We’re also interested in the effervescent quality of writing with others: that crackling, delightful potential of an animus no one person knew before they joined a chorus. Take, for example, the work of Maureen Seaton and Denise Duhamel, who have been writing together for over a quarter century. With a nod to the surrealists, their collaboration is built on friendship and play. You can see evidence of this in their Ten Commandments of Collaboration:
Alli Warren writes on the Harriet blog, “If I’m being bold,” (Yeah! Do it, Alli!) “I might even say that collaboration is one way to expand the boundaries and limitations of subjectivity.” This exactly, yes, yes, yes. And how does this happen? We’re writing this column in order to trace the process: how collaboration teams form, come to consensus (or otherwise agree), compose, and revise. We’re also keenly interested in the results: how do these texts expand boundaries and re-envision the world? In some ways, this column will follow our individual and collective interests: ecopoetry, queer poetics, the formation of an “other” voice, and the ethics of collective authorship. But we also aim to make our reading wide-ranging and inclusive. These essays will serve as reference materials, pointing to collaborative works and the worlds from which they came. We’ll be collecting resources that will help first-time and seasoned collaborators as well as educators and librarians. In doing so it is our mission to add these essays piecemeal into the greater conversation surrounding multi-authorship writing.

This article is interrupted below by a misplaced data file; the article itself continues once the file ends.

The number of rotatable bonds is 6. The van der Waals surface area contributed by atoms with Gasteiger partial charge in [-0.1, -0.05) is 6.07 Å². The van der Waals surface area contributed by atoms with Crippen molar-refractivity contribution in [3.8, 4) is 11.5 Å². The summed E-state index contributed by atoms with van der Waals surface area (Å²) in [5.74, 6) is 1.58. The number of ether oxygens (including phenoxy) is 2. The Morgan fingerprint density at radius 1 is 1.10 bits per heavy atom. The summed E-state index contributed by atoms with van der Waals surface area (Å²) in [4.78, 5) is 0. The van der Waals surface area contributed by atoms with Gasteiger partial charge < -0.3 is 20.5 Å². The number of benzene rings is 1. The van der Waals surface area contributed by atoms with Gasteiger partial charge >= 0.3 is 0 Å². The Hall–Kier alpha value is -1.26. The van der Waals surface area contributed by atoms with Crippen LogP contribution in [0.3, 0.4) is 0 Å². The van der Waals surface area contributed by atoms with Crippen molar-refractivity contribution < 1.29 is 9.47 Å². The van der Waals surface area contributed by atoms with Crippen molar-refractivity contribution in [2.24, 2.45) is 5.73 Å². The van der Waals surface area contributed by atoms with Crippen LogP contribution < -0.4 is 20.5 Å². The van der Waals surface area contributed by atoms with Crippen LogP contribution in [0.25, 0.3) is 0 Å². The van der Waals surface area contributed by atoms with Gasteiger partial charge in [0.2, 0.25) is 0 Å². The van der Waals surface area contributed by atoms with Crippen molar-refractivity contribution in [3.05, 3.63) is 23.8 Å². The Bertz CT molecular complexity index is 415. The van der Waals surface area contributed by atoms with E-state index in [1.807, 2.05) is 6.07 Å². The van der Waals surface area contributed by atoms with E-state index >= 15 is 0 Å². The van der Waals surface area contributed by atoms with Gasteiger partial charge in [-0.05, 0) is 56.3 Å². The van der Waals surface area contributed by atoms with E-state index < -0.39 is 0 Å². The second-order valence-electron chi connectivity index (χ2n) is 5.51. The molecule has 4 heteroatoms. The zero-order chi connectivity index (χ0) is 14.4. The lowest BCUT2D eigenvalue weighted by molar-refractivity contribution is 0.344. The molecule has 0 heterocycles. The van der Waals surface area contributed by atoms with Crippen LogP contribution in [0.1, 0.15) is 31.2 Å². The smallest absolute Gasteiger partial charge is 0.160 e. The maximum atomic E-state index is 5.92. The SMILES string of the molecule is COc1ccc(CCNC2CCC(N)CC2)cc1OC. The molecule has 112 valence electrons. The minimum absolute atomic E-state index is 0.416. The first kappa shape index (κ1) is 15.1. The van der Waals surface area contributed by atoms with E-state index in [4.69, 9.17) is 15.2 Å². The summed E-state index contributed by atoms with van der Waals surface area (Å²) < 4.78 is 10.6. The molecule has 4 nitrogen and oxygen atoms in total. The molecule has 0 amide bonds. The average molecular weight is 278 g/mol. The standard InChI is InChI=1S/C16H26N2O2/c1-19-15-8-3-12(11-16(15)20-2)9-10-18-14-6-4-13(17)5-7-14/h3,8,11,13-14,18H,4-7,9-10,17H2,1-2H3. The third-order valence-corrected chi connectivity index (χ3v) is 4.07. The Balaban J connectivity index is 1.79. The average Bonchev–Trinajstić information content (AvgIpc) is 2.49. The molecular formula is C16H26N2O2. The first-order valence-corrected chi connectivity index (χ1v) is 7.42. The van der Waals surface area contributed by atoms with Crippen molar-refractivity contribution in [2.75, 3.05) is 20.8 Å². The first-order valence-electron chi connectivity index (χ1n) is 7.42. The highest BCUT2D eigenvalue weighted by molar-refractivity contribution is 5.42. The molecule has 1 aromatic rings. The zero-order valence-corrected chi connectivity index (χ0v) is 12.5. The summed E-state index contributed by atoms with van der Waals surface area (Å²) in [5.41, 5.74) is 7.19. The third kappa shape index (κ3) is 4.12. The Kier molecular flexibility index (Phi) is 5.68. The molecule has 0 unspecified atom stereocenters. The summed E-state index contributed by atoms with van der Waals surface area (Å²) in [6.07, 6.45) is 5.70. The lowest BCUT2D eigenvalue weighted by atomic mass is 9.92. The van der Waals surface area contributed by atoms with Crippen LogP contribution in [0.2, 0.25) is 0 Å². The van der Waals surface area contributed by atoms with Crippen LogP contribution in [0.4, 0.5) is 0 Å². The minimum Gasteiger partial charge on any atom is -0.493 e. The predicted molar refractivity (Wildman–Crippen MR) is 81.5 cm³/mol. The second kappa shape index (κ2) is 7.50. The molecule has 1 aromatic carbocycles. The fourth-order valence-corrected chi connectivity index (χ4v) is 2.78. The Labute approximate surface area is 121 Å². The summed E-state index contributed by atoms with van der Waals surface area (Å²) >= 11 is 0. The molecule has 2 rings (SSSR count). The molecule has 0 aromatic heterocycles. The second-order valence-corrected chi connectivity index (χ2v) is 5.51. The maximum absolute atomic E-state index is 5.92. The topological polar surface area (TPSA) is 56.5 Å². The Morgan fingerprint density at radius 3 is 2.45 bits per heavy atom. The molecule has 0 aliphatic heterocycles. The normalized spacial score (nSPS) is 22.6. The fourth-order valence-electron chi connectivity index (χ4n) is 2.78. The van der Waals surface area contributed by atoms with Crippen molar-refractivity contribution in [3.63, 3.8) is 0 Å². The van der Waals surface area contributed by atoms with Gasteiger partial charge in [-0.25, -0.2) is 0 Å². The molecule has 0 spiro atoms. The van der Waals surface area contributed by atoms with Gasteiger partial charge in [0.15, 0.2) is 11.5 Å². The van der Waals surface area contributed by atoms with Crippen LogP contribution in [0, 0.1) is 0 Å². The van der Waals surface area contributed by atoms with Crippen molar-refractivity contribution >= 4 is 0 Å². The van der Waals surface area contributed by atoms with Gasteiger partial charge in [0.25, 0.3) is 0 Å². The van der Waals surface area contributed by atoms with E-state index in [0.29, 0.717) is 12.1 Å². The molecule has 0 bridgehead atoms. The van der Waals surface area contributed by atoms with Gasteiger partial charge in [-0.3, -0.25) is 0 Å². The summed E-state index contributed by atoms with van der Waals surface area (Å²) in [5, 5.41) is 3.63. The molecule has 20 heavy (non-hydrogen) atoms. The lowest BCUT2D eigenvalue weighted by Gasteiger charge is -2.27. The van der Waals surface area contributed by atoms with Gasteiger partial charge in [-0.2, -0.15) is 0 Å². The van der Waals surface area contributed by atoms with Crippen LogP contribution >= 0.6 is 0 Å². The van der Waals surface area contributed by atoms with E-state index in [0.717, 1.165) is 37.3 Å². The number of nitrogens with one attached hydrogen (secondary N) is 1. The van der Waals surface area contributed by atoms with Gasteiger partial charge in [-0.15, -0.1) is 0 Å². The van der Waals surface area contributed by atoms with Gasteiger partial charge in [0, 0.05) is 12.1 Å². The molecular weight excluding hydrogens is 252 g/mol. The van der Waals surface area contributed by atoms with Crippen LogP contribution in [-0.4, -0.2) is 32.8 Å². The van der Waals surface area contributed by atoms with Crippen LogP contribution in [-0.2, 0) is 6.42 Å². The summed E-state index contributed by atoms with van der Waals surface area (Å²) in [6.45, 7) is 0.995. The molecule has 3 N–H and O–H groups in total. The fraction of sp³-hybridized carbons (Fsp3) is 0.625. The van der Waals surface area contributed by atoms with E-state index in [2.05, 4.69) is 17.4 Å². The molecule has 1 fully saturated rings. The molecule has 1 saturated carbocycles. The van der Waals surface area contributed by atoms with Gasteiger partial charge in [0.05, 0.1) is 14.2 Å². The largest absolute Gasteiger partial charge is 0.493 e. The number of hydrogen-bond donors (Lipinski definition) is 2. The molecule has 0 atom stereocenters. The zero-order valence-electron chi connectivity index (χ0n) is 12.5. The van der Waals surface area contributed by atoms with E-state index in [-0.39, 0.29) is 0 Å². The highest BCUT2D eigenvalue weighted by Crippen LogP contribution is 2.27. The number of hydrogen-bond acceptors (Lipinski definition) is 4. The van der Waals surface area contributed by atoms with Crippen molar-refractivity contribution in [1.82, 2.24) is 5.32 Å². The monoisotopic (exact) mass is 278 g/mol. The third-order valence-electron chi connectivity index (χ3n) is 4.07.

We aim to delve into the stacks of our local libraries and hope you will, too. We want to hear from you. What are you reading? What have you written? How do you include collaboration in the classroom? Please get in touch with us: collaborativepoetics [at] gmail [dot] com.
Curtis Emery and Laura Wetherington are poets who sometimes write poems together. You can see their collaborative work in Past Simple and forthcoming in ELDERLY.
- Saints of Hysteria A Half-Century of Collaborative Poetry edited by Denise Duhamel, Maureen Seaton and David Trinidad.
- The Desert Survival Series/La serie de la sobrevivencia del desierto, by Micha Cárdenas, Amy Sara Carroll, Ricardo Dominguez, Elle Mehrmand and Brett Stalbaum.
- “The Transborder Immigrant Tool/La herramienta transfronteriza para inmigrantes” by Amy Sara Carroll
- The Enemies Project by SJ Fowler
- Poetry and Collaboration: Denise Duhamel and Maureen Seaton, an interview
- “On Collaboration” by Alli Warren